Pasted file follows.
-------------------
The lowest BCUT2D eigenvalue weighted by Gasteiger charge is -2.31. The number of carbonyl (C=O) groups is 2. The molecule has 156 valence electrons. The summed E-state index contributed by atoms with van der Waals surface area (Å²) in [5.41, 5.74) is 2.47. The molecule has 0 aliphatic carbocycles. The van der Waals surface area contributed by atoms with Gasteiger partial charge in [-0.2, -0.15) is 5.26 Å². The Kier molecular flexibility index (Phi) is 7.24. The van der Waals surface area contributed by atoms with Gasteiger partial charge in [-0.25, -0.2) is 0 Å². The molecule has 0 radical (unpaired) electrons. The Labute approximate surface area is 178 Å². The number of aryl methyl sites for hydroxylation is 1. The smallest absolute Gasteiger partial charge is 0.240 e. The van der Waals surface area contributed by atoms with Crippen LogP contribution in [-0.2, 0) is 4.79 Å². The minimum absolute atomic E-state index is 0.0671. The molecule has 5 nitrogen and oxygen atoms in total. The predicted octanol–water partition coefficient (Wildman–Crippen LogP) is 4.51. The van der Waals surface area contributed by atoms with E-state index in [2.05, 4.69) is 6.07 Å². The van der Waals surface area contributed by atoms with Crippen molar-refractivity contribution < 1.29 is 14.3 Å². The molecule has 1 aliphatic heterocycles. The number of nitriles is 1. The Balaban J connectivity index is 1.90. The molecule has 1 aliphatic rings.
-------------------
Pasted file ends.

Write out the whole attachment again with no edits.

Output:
The lowest BCUT2D eigenvalue weighted by Gasteiger charge is -2.31. The number of carbonyl (C=O) groups is 2. The molecule has 156 valence electrons. The summed E-state index contributed by atoms with van der Waals surface area (Å²) in [5.41, 5.74) is 2.47. The molecule has 0 aliphatic carbocycles. The van der Waals surface area contributed by atoms with Gasteiger partial charge in [-0.2, -0.15) is 5.26 Å². The Kier molecular flexibility index (Phi) is 7.24. The van der Waals surface area contributed by atoms with Gasteiger partial charge in [-0.25, -0.2) is 0 Å². The molecule has 0 radical (unpaired) electrons. The Labute approximate surface area is 178 Å². The number of aryl methyl sites for hydroxylation is 1. The smallest absolute Gasteiger partial charge is 0.240 e. The van der Waals surface area contributed by atoms with Crippen LogP contribution in [-0.2, 0) is 4.79 Å². The minimum absolute atomic E-state index is 0.0671. The molecule has 5 nitrogen and oxygen atoms in total. The predicted octanol–water partition coefficient (Wildman–Crippen LogP) is 4.51. The van der Waals surface area contributed by atoms with E-state index in [2.05, 4.69) is 6.07 Å². The van der Waals surface area contributed by atoms with Crippen molar-refractivity contribution < 1.29 is 14.3 Å². The molecule has 1 aliphatic heterocycles. The number of nitriles is 1. The Balaban J connectivity index is 1.90. The molecule has 1 aliphatic rings.